The selective oxidation of alcohols to aldehydes is a key reaction in organic chemistry for the synthesis of important building blocks for drugs, agrochemicals, flavors and fragrances. A rethinking towards green, environmentally friendly synthesis processes is taking place on an industrial scale, as a result of which the use of biocatalysts is gaining increasing attention. This research paper shows how efficient, selective biocatalysts can be for the oxidation of alcohols to aldehydes. Afterwards, cascade reactions were tested: an alternative to the Mitsunobu reaction; as well as a combination of biocatalyzed alcohol oxidation and 1,4-Michael addition from aldehydes to nitroolefins. In both cascades the first step corresponds to the biooxidation of alcohols to aldehydes. For the Mitsunobu reaction, the reductive amination of aldehydes to secondary amines using metal catalysts and reducing reagents such as hydrogen, formate or cyanoborohydride was investigated. one-pot stepwise? Cascades have been shown while? One-pot simultaneous-step? In addition, the use of Raney Nickel showed that a bio- and metal-catalyzed Mitsunobu alternative was not possible, since primary amines could be directly alkylated with amines or alcohols and the aforementioned metal catalyst One-pot combination of the oxidation of alcohols to aldehydes, which then react with nitroolefins in an organocatalyzed 1,4-Michael addition, was unsuccessful due to the complexity of the combination of a bio- and organocatalyzed reaction involved enzyme should be purified so that the cascade is possible. Furthermore, this part allowed us to see how universally cells can be used in both the biocatalyzed retro-Henry reaction and the reduction of aldehydes to alcohols.
The selective oxidation of alcohols to carbonyl compounds is a key reaction in organic chemistry, ranging from pharmaceuticals to agrochemicals, throughout flavoring and fragrance materials.Due to regulations, industries are developing green environmentally-friendly syntheses.Thus, the use of biocatalysts has received increased In a further step, cascades were tested: an alternative to the Mitsunobu reaction as well as a combination of biocatalysed alcohol oxidation and 1,4 -Michael addition of aldehydes to nitroolefins. In both cascades, the first step corresponded to the biooxidation of alcohols to aldehydes. As the Mitsunobu alternative is concerned, the second step, reductive amination of aldehydes to secondary amines, was investigated in the presence of metal catalysts and reducing agents like dihydrogen, formate or cyanoborohydride. Many one-pot stepwise cascades are shown h ere while one-pot simultaneous-step cascades displayed low results due to the system complexity. Furthermore, the use of Raney nickel metal catalyst showed that a bio and metal catalysed Mitsunobu alternative was not feasible, since primary amines could be directly alkylated to secondary amines in the presence of amines or alcohols and the quoted metal catalyst.As for the one-pot simultaneous-step combination of a biooxidation of alcohols to aldehydes which are then added to nitroolefins in a 1,4-Michael organocatalysed addition, no real success was achieved because of the complexity of both biocatalysed and organocatalysed parts which interfered with each other.However, the study of side-reactions enabled us to conclude that the enzyme will have to be purified to perform such a cascade.Furthermore, this last part enabled us to see how powerful cells can be in the biocatalysed retro-Henry reaction as well as reduction of aldehydes to alcohols.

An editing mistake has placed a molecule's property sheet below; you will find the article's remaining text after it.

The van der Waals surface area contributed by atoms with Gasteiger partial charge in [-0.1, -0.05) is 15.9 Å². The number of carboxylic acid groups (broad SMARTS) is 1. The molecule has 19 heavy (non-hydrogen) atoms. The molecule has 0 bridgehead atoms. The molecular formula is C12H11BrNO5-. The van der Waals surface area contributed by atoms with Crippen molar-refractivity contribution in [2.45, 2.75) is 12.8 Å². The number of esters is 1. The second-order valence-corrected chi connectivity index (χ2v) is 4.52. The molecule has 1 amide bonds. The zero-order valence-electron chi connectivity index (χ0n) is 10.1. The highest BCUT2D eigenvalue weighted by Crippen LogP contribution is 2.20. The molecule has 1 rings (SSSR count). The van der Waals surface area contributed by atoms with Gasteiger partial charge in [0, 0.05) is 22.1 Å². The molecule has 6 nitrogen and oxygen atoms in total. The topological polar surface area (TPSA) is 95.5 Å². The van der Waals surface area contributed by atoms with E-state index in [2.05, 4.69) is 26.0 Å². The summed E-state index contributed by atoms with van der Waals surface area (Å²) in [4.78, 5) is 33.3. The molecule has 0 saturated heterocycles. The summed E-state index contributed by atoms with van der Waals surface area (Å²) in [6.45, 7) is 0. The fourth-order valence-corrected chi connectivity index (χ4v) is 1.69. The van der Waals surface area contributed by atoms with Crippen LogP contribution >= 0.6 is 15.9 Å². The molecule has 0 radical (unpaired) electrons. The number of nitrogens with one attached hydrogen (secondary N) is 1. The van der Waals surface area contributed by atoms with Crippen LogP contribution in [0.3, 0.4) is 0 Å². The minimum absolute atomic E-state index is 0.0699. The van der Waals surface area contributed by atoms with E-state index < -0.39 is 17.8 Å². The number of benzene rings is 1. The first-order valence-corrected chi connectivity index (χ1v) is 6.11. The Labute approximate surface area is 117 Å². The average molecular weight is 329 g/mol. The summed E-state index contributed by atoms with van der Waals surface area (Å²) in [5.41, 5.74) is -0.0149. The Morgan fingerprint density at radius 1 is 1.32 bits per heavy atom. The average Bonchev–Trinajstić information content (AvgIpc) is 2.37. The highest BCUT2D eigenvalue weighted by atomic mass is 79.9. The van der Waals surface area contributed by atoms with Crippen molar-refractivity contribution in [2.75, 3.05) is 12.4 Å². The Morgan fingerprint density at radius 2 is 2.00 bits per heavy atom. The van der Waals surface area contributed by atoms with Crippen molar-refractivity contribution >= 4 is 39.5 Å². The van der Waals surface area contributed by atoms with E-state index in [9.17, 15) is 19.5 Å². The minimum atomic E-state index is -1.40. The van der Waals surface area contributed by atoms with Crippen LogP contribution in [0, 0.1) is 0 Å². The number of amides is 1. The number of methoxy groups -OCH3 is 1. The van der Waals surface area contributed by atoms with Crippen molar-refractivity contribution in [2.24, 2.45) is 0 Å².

|The PDF document was 5 times downloaded.|